The Phillips Estuary Conservancy is located at the head of Phillips Arm, north of East Thurlow Island on B.C.’s southern central coast. It is located 52 km north of Campbell River, 122 km east of Port Hardy and 216 km northwest of Vancouver. The Conservancy protects 1,382 hectares of upland and 79 hectares of foreshore for a total area of 1,461 hectares.
The Phillips Estuary Conservancy is also located in the heart of the Kwiakah First Nation’s traditional territory adjacent to Matsayno Indian Reserve # 5 and includes a former village site, Hwihawi. These two village sites and the archaeological evidence, including culturally modified trees, shell middens, and other important features in and around the conservancy demonstrate the significant role this area plays in the history, culture and economy of the KFN.

The river, lake and estuary provide high quality aquatic habitats that support spawning as well as resident species of fish. All five species of native salmon and two anadromous trout are found in Phillips River and Lake. The protected riparian habitat and marshlands help maintain water quality and provide habitat for a variety of wildlife, especially grizzly bear. Spawning fish provide a rich source of protein for bears and other wildlife. The combination of these special features gives this conservancy a very high ecological significance. The complex drainage in the southern portion of the Phillips River watershed forms the core of the conservancy. The estuary is recognized for its important biodiversity values. At the interface between the marine and freshwater environments, the estuary supports diverse and plentiful animal and plant species that thrive on the nutrient-rich waters and lands that form from the mixing of salt and fresh water and tidal processes.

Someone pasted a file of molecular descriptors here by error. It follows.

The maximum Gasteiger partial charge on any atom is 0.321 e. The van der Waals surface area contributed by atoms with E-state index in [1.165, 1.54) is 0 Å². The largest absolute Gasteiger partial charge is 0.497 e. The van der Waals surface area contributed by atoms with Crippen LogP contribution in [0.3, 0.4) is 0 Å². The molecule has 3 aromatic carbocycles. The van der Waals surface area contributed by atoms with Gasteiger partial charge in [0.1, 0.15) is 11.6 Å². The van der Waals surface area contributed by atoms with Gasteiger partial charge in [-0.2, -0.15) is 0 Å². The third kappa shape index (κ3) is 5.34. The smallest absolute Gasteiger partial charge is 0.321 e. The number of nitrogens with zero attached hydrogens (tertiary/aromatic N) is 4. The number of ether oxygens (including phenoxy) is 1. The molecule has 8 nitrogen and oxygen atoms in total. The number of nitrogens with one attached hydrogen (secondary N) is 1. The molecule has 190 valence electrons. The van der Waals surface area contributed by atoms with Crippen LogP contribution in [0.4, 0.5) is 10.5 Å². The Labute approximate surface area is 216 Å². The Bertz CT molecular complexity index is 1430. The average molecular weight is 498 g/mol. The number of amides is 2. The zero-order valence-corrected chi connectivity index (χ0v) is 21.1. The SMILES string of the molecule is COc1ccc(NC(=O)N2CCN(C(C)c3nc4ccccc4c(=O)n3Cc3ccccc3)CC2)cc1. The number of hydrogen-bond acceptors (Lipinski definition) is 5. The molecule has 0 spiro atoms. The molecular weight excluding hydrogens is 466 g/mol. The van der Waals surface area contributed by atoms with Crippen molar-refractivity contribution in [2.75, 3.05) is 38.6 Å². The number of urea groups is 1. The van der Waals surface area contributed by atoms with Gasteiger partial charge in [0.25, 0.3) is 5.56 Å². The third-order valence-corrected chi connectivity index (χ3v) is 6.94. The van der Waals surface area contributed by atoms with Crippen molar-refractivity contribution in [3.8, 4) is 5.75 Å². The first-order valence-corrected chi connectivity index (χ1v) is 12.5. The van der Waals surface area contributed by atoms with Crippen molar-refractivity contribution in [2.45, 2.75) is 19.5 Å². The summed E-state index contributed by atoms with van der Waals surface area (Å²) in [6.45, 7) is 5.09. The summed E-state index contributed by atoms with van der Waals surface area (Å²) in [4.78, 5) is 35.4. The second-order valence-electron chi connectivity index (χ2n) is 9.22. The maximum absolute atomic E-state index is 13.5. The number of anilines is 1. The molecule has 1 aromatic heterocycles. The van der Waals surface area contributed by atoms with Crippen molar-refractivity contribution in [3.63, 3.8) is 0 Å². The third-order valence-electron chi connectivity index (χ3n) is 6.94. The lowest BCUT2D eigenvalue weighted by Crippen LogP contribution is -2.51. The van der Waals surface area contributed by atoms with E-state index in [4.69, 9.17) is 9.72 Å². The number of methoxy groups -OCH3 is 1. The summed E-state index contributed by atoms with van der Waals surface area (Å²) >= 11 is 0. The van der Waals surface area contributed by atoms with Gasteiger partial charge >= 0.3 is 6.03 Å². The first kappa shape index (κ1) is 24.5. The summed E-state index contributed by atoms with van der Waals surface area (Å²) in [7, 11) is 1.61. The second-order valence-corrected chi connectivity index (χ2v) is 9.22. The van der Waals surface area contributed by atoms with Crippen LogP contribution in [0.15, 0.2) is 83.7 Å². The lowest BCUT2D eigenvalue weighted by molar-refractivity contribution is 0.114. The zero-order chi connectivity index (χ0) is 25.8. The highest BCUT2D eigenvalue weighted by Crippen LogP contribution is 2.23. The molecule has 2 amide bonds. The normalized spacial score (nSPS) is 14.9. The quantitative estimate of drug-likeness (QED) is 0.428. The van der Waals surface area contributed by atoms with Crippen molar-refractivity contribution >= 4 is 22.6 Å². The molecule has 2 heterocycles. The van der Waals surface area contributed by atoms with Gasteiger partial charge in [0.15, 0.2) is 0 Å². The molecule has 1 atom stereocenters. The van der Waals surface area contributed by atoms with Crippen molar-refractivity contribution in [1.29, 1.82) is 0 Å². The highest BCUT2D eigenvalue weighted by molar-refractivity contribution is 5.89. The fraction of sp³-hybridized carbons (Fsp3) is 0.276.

The Conservancy is off the main cruising route and would generally see limited use by cruising sailboats and powerboats. Within the conservancy and/or in the surrounding area there are opportunities for wildlife viewing, and fishing, among others. Use of the roads running the length of the conservancy boundary require access through private lands. The lands surrounding the conservancy have been logged and the conservancy boundaries are clearly marked by existing roads held or previously held under road permit.

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